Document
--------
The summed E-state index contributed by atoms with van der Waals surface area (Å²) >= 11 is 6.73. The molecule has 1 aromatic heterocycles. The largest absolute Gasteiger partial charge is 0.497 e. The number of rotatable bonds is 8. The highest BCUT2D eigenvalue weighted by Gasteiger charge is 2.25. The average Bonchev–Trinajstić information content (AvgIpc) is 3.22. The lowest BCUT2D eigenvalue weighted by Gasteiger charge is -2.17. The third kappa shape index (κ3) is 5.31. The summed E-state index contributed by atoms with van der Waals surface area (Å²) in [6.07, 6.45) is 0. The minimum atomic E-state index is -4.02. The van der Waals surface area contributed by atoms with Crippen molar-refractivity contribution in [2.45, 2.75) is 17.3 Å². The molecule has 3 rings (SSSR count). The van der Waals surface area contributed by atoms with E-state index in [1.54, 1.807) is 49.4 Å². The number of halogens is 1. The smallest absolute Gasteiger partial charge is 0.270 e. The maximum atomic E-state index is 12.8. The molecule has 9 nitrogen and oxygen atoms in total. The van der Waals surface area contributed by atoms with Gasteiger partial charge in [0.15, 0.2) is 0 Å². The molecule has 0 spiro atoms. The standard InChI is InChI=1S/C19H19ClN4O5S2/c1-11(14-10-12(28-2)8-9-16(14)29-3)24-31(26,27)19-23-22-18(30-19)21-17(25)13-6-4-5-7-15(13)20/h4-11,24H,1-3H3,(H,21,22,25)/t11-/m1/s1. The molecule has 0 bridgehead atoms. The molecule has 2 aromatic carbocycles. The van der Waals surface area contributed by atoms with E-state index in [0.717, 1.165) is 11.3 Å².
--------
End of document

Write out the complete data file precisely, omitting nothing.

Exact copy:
The summed E-state index contributed by atoms with van der Waals surface area (Å²) >= 11 is 6.73. The molecule has 1 aromatic heterocycles. The largest absolute Gasteiger partial charge is 0.497 e. The number of rotatable bonds is 8. The highest BCUT2D eigenvalue weighted by Gasteiger charge is 2.25. The average Bonchev–Trinajstić information content (AvgIpc) is 3.22. The lowest BCUT2D eigenvalue weighted by Gasteiger charge is -2.17. The third kappa shape index (κ3) is 5.31. The summed E-state index contributed by atoms with van der Waals surface area (Å²) in [6.07, 6.45) is 0. The minimum atomic E-state index is -4.02. The van der Waals surface area contributed by atoms with Crippen molar-refractivity contribution in [2.45, 2.75) is 17.3 Å². The molecule has 3 rings (SSSR count). The van der Waals surface area contributed by atoms with E-state index in [1.54, 1.807) is 49.4 Å². The number of halogens is 1. The smallest absolute Gasteiger partial charge is 0.270 e. The maximum atomic E-state index is 12.8. The molecule has 9 nitrogen and oxygen atoms in total. The van der Waals surface area contributed by atoms with Gasteiger partial charge in [0.15, 0.2) is 0 Å². The molecule has 0 spiro atoms. The standard InChI is InChI=1S/C19H19ClN4O5S2/c1-11(14-10-12(28-2)8-9-16(14)29-3)24-31(26,27)19-23-22-18(30-19)21-17(25)13-6-4-5-7-15(13)20/h4-11,24H,1-3H3,(H,21,22,25)/t11-/m1/s1. The molecule has 0 bridgehead atoms. The molecule has 2 aromatic carbocycles. The van der Waals surface area contributed by atoms with E-state index in [0.717, 1.165) is 11.3 Å².